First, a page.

And...during some eclipses, different areas along the path may experience monochromatic (one color) light.  This follows the entire spectrum--red, orange, yellow, green, blue, and violet.  Indigo is more difficult  to distinguish from the blue and violet, however.  Interesting things happen when you are exposed to monochromatic light.  For instance, if the light is green, each blade of grass seems to stand out in 3-D...even the blades partially covered by other blades of grass.  In green light, red turns to the grey scale.  Red clothing looks black or dark grey.  People's skin looks greyish, too....that can be rather unnerving.  

There are a lot of myths about the danger of solar eclipses.  Although it IS dangerous for you to look directly at the sun at any time, glancing at an eclipse would pose less danger in that a portion of the sun's rays are blocked.  The temptation to keep looking, however, makes looking at an eclipse dangerous.  There are special filters made so that people can look at the sun safely, and without them (used properly), you should never look directly at the sun.  There are also other ways to look at a solar eclipse without looking directly at the sun.  You can use "pin-hole projection,"  or a "pin-hole mirror ."

Eclipse light can't make you go insane, or any of the other myths that abound regarding the filtered light from the sun.  It is the same light that you normally get, except for the fact that some of it is being blocked by the Moon getting in the way.

It is easy to understand why Solar Eclipses are the subject of superstition, however, if you have ever experienced a total or annular type of eclipse.  It can be frightening...the strong winds almost knocking you over, and the temperature dropping just as the light goes out.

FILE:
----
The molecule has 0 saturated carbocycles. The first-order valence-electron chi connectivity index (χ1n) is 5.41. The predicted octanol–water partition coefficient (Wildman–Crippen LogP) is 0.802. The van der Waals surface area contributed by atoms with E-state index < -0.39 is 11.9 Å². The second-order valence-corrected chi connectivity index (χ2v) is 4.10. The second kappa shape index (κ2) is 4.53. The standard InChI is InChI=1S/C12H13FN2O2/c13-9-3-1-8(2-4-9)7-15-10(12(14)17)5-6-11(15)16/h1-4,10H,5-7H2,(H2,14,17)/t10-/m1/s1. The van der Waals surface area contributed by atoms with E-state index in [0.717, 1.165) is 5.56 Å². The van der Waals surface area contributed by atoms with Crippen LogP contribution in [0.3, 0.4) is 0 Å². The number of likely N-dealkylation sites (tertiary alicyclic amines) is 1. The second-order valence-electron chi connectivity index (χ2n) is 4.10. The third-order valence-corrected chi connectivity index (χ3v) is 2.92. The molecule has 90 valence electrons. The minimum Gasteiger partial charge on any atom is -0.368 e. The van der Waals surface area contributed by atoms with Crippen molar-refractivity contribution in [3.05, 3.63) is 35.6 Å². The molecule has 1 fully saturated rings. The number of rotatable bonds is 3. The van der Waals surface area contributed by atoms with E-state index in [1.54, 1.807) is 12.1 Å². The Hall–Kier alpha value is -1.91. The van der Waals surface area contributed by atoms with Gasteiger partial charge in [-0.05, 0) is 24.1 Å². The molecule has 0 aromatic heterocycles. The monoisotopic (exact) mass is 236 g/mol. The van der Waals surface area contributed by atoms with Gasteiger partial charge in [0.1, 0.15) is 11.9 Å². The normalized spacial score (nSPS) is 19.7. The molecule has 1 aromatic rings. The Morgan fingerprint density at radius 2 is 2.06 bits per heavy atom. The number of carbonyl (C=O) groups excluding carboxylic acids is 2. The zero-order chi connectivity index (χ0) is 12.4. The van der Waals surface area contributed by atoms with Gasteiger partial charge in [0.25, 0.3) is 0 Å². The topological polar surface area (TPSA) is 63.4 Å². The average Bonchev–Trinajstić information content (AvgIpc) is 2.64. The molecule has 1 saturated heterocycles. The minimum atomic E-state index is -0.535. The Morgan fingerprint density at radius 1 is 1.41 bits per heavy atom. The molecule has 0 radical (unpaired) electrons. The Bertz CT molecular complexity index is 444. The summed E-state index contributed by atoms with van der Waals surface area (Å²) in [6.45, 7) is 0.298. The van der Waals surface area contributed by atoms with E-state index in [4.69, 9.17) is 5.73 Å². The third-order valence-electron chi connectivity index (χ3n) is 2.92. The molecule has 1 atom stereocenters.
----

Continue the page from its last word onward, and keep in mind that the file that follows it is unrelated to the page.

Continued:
Lunar Eclipses

Our Moon's name is Luna.  A Lunar Eclipse occurs when the Earth gets just in the right place between the Sun and the Moon, and Earth casts a shadow on the face of the moon.

This shadow can be a partial eclipse of the Moon, or a total eclipse, just as for solar eclipses.

If the shadow cast is just a partial covering, it generally looks shadow-grey.  If it is a total eclipse of the Moon, however, the light that does bend around the Earth from the sun is mainly the red spectrum, and it colors the face of the Moon red...sometimes, even a bright cherry red. 

During a Lunar Eclipse, you don't have the drastic effects on Earth that you have with a Solar Eclipse.  Although both Full Moon and New Moon affect the tides, there is no great change in temperature, or winds.  The light that we see on the face of the Moon is reflected light...the Moon does not make its own light.  Since it doesn't make light, it also doesn't make heat.  Therefore, there are no great temperature differences if the light on the face of the Moon is blocked by our (Earth's) shadow for a while.

You don't need any special filters to view a Lunar Eclipse.

One of the most interesting things about a lunar eclipse is that it shows the shape of Earth...the eclipse shadow demonstrates a circular object casting the shadow.  It also demonstrates that the body casting the shadow is considerably larger than the Moon (4 times).  Otherwise, if it was a smaller body so close to the Moon that it could cast that large a shadow, it would be drawn by gravitation to impact the Moon, and that would probably destroy both bodies.

Other than the reddish color generally evident with a Total Lunar Eclipse, there isn't really much excitement about Lunar eclipses--no scary myths and legends.  They are nice to watch, however, because it is fun to see our planet's shadow projected into space as though the Moon was a giant projection screen put up just for us to enjoy.